We've done some ridiculous things, from making finger sandwiches together at 10:00am in the morning to getting in trouble with the Department of Public Safety. While I may be going home tomorrow, much of my break is going to be spent working on making Hoot a success.

Here's to New York City, serendipitous discoveries and endeavors with new close friends, fashion, and taking risks!

Miss Couturable

Thursday, November 19, 2009

Daul Kim, you were a doll

A couple minutes ago, I learned from numerous Tweets on Twitter that 20-year-old South Korean model, Daul Kim, had been found dead in her Paris apartment this morning, reportedly from suicide.

I've always been especially attached to Daul Kim -- not only because she is an Asian model and one of the few girls that Asian girls can relate to in this industry, but also because she wrote a brutally raw and occasionally spastic blog called I LIKE TO FORK MYSELF that I have been following for months. I admire a girl who admits, "shel silverstein... you kinda fucked me up in a beautiful way."

Why do the best die young? Rest in peace, Miss Daul Kim.

Miss Couturable

Saturday, November 14, 2009

Sheer joy

(Photo Credit -- Rue La La and
Winter is approaching in New York City, but I seem to be surrounding myself in sheer fabrics instead of heavy woolens -- highly impractical and certain to make me susceptible to the cold. I recently purchased a pair of Wolford "Voile" leggings and a Hanii Y blazer with organza sleeves, and I'm obsessing over the juxtaposition of lingerie materials and classic black pieces.

I'm wearing a lot of black and white lately, but it would be too simple to say that black and white are the "easy way out" when it comes to dressing in the morning. Spicing up a monochrome outfit by replacing the opacity with sheerness requires balancing skin with fabric -- subtleties that I am determined to master.

In any case, sheer fabrics in their flouncy glory remind me of fairy tale princesses -- and I don't see anything wrong with whimsical touches to classic pieces.

Miss Couturable

Wednesday, October 21, 2009

Town & Country in the city

My French midterm examination is tomorrow, and I am well-aware that my last update on Miss Couturable was more than four weeks ago. While I am still learning how to balance blogging with everything else going on in life, I already have a list of things I want to share with my fellow lovelies -- as soon I finish taking my last midterm examination next Thursday, of course.
To briefly update you on my life here at Columbia University, I am currently a fashion intern for Town & Country magazine. Indeed, I'm back at Hearst! I'm also working on starting Columbia University's first and only fashion publication, so stay tuned for updates on that -- 'tis amazing how talented and dedicated the students are here.

I am also trying to avoid swine flu. Don't worry -- Miss Couturable will be back and running as long as I can evade sickness for another week. Hope you're all doing marvelously well; toodaloo!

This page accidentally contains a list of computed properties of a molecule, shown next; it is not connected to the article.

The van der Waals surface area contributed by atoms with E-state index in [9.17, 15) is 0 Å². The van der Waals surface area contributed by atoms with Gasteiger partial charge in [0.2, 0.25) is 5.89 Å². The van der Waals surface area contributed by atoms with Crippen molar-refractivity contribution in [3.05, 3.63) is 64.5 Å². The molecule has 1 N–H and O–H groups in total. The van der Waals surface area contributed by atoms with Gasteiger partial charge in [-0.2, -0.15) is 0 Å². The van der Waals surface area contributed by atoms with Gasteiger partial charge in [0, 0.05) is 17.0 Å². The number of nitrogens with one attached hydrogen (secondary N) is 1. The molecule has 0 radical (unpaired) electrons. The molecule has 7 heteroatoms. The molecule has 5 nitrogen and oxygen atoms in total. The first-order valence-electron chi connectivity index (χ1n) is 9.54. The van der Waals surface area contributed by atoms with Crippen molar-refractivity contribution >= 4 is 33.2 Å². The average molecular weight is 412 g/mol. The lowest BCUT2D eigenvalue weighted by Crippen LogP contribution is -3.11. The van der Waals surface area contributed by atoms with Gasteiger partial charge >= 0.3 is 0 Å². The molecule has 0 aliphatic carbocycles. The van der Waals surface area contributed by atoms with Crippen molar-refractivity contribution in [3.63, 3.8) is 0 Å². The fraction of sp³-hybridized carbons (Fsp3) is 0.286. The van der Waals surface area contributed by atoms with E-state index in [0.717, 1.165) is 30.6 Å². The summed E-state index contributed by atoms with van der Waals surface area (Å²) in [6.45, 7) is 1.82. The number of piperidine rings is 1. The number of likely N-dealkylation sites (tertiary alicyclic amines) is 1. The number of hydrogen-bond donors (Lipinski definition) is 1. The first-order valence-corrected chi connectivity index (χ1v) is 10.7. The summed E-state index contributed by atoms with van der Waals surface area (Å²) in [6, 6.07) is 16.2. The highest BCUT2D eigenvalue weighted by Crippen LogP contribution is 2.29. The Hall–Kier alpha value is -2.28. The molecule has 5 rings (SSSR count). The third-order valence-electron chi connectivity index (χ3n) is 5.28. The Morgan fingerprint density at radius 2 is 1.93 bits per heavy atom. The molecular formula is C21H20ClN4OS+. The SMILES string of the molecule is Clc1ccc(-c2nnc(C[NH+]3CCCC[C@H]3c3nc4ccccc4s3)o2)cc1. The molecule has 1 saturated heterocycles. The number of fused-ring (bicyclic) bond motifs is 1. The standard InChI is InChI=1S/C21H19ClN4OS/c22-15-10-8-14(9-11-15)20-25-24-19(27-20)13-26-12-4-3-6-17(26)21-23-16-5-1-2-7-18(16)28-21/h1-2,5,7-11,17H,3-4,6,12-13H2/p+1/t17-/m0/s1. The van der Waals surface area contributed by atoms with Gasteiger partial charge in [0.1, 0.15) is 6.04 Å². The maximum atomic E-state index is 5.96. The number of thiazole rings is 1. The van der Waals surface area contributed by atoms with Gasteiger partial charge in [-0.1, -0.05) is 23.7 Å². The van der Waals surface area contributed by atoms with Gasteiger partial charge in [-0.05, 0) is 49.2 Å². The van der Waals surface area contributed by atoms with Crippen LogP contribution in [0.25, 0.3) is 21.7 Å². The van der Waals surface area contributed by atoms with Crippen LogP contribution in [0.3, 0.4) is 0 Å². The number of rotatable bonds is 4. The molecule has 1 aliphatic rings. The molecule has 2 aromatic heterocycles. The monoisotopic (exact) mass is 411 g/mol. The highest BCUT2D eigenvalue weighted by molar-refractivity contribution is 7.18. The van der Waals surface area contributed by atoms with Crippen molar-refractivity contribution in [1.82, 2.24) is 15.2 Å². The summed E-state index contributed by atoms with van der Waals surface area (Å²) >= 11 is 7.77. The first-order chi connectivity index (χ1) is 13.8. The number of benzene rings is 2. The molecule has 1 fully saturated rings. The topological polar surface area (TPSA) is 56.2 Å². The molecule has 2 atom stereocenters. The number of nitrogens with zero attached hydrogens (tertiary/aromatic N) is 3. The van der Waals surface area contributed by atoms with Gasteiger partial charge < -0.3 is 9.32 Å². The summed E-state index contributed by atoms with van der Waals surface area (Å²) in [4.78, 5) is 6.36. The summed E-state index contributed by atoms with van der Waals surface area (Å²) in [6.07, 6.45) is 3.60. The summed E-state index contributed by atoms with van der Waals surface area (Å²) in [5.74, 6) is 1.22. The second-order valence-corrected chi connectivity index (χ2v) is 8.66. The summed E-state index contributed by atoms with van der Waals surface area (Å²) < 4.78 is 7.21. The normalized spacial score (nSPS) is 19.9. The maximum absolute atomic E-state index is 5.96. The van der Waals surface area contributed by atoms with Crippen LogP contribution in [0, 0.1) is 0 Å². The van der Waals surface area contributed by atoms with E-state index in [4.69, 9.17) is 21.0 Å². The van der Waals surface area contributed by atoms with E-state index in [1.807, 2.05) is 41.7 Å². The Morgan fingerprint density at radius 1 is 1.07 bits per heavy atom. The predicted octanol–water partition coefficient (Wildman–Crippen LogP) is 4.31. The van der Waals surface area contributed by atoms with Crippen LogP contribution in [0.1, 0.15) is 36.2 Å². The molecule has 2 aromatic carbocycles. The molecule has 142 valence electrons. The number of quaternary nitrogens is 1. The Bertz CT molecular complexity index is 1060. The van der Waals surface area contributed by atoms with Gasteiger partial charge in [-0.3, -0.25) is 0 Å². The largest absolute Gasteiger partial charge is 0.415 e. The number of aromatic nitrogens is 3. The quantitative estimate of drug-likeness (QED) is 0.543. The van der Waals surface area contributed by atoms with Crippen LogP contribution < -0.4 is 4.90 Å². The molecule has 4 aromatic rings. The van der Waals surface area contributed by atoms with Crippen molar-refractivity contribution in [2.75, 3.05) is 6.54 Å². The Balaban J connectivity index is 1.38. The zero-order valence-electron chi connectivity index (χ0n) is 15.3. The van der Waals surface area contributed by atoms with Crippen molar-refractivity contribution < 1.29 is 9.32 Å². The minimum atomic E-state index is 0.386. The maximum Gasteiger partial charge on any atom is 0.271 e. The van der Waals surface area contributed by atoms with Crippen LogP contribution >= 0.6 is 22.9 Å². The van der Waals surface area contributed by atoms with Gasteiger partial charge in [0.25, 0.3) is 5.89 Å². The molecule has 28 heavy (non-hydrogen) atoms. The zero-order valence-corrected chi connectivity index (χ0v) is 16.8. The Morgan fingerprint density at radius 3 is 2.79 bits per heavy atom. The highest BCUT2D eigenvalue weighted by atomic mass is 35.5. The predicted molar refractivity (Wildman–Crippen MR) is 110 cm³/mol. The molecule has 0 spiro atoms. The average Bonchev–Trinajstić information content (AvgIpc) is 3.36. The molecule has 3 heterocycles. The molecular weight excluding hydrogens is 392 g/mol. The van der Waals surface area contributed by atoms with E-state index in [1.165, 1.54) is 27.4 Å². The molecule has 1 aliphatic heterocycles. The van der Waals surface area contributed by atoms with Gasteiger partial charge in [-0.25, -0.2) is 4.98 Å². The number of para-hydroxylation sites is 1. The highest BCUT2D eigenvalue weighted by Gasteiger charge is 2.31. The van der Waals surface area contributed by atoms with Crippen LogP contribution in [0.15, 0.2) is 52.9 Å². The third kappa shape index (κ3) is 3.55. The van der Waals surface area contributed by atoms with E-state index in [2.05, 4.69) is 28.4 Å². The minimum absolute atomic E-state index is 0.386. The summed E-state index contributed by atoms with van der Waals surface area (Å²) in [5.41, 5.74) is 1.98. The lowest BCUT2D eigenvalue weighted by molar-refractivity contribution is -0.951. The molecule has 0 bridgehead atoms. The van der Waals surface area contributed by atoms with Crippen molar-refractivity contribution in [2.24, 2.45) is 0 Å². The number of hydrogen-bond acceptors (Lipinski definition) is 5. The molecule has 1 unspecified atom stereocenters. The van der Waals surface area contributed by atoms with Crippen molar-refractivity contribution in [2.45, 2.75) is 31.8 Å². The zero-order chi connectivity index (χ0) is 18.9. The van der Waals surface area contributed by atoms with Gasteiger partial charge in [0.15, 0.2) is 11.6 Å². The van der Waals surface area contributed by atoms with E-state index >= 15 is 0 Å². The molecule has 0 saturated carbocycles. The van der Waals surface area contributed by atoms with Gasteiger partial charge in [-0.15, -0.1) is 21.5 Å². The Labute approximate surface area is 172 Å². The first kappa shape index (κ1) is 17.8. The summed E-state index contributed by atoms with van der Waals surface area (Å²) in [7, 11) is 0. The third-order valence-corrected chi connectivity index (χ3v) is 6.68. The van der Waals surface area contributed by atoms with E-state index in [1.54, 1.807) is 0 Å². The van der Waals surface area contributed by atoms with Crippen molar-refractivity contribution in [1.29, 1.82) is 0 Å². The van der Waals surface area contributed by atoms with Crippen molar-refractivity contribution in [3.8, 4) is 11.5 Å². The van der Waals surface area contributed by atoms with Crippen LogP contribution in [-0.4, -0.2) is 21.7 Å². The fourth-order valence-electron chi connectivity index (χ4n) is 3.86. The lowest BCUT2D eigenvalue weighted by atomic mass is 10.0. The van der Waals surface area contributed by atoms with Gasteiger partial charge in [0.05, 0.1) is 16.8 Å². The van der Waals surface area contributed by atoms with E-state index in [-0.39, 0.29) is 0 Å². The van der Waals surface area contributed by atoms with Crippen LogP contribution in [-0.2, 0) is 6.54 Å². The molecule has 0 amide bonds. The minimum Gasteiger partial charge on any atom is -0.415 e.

Miss Couturable

Sunday, September 27, 2009

Suit up in Hermès scarves

If I were a guy, I'd want to dress in Hermès. My parents used to save the Hermès men's catalogs that arrived in the mail for me, and I fell head over heels for the polished well-dressed men within the matte pages -- one of the few moments in my life when I wanted to be a boy instead of a girl.
Today, after purchasing a copy of Star Von Bunny: A Model Tale from the Paper Magazine Mr. Mickey's Celebrity Sidewalk Sale at Screaming Mimi's (100% of the proceeds went to fund the building of the Vivekananda Public School in India), I trekked over to the Hermès sample sale, where I purchased two signature silk scarves -- one in a sweet baby blue to wear to Columbia University sporting events (ah yes, I do have school pride) and one in a delightfully rich Indian rose and gold.
All Hermès silk scarves measure 90 x 90 centimeters and are hand-printed using silk screens. Additionally, they are hand-stitched and can easily be tied around your wrist, neck, handbag, or head for timeless chicness (and this is one of those few times where "timeless chic" truly applies).

I would like to point that I was probably one of the youngest people at the sale today, as I found myself standing in line with grandmothers in cashmere sweaters and corporettes on a lunch break.

Some things, like Chanel 2.55 bags and Hermès silk scarves, are stylish beyond the whims of seasonal trends and age.

Miss Couturable

Monday, September 14, 2009

Under my umbrella

At Bryant Park two days ago, I received numerous compliments on my Guy de Jean Cancan Bis umbrella. In addition to its Moulin Rouge-esque froufrou look, it has a sturdy metal frame that has withstood countless strong winds while my friends' umbrellas collapsed under the pressure. It also doubles as a parasol with a sun protection factor of 50+, which is another excuse for me to carry it around all year, rain or shine.

What is your favorite practical -- or frivolous -- accessory?